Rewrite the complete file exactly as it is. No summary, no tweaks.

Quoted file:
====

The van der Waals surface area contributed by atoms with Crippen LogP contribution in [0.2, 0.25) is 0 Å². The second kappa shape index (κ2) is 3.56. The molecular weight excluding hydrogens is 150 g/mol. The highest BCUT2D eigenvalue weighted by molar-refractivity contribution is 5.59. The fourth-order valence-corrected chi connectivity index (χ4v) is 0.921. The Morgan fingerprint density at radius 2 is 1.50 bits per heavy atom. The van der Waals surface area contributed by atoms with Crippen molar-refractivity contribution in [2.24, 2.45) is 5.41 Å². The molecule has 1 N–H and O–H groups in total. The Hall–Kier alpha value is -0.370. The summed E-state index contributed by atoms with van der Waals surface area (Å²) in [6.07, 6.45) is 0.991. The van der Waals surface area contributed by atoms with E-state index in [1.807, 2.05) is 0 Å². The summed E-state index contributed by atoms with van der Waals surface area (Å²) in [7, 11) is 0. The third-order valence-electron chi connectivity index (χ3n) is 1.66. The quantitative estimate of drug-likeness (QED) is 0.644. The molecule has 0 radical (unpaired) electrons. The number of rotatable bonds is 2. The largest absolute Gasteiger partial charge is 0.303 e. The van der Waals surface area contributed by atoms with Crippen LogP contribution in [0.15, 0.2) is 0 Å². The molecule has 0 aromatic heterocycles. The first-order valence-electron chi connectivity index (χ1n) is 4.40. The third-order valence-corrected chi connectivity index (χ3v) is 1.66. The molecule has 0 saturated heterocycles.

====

The van der Waals surface area contributed by atoms with Crippen LogP contribution in [0.2, 0.25) is 0 Å². The second kappa shape index (κ2) is 3.56. The molecular weight excluding hydrogens is 150 g/mol. The highest BCUT2D eigenvalue weighted by molar-refractivity contribution is 5.59. The fourth-order valence-corrected chi connectivity index (χ4v) is 0.921. The Morgan fingerprint density at radius 2 is 1.50 bits per heavy atom. The van der Waals surface area contributed by atoms with Crippen molar-refractivity contribution in [2.24, 2.45) is 5.41 Å². The molecule has 1 N–H and O–H groups in total. The Hall–Kier alpha value is -0.370. The summed E-state index contributed by atoms with van der Waals surface area (Å²) in [6.07, 6.45) is 0.991. The van der Waals surface area contributed by atoms with E-state index in [1.807, 2.05) is 0 Å². The summed E-state index contributed by atoms with van der Waals surface area (Å²) in [7, 11) is 0. The third-order valence-electron chi connectivity index (χ3n) is 1.66. The quantitative estimate of drug-likeness (QED) is 0.644. The molecule has 0 radical (unpaired) electrons. The number of rotatable bonds is 2. The largest absolute Gasteiger partial charge is 0.303 e. The van der Waals surface area contributed by atoms with Crippen LogP contribution in [0.15, 0.2) is 0 Å². The molecule has 0 aromatic heterocycles. The first-order valence-electron chi connectivity index (χ1n) is 4.40. The third-order valence-corrected chi connectivity index (χ3v) is 1.66. The molecule has 0 saturated heterocycles.